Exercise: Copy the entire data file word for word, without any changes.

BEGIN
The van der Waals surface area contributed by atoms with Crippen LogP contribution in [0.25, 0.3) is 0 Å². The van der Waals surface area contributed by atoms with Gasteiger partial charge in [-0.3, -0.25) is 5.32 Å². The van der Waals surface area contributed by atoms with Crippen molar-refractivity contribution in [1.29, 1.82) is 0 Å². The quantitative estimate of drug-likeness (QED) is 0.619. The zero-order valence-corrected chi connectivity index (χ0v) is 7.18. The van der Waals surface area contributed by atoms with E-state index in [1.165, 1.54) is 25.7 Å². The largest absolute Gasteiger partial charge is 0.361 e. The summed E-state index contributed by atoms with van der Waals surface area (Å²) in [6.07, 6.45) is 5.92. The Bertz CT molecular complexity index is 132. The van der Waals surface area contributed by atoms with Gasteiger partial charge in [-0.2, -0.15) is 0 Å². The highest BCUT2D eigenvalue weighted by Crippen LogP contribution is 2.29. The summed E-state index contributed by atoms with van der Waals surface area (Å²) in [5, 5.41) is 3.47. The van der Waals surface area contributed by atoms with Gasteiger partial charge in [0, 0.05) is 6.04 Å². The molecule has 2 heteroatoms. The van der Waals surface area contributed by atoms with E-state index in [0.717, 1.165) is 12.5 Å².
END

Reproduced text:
The van der Waals surface area contributed by atoms with Crippen LogP contribution in [0.25, 0.3) is 0 Å². The van der Waals surface area contributed by atoms with Gasteiger partial charge in [-0.3, -0.25) is 5.32 Å². The van der Waals surface area contributed by atoms with Crippen molar-refractivity contribution in [1.29, 1.82) is 0 Å². The quantitative estimate of drug-likeness (QED) is 0.619. The zero-order valence-corrected chi connectivity index (χ0v) is 7.18. The van der Waals surface area contributed by atoms with E-state index in [1.165, 1.54) is 25.7 Å². The largest absolute Gasteiger partial charge is 0.361 e. The summed E-state index contributed by atoms with van der Waals surface area (Å²) in [6.07, 6.45) is 5.92. The Bertz CT molecular complexity index is 132. The van der Waals surface area contributed by atoms with Gasteiger partial charge in [-0.2, -0.15) is 0 Å². The highest BCUT2D eigenvalue weighted by Crippen LogP contribution is 2.29. The summed E-state index contributed by atoms with van der Waals surface area (Å²) in [5, 5.41) is 3.47. The van der Waals surface area contributed by atoms with Gasteiger partial charge in [0, 0.05) is 6.04 Å². The molecule has 2 heteroatoms. The van der Waals surface area contributed by atoms with E-state index in [0.717, 1.165) is 12.5 Å².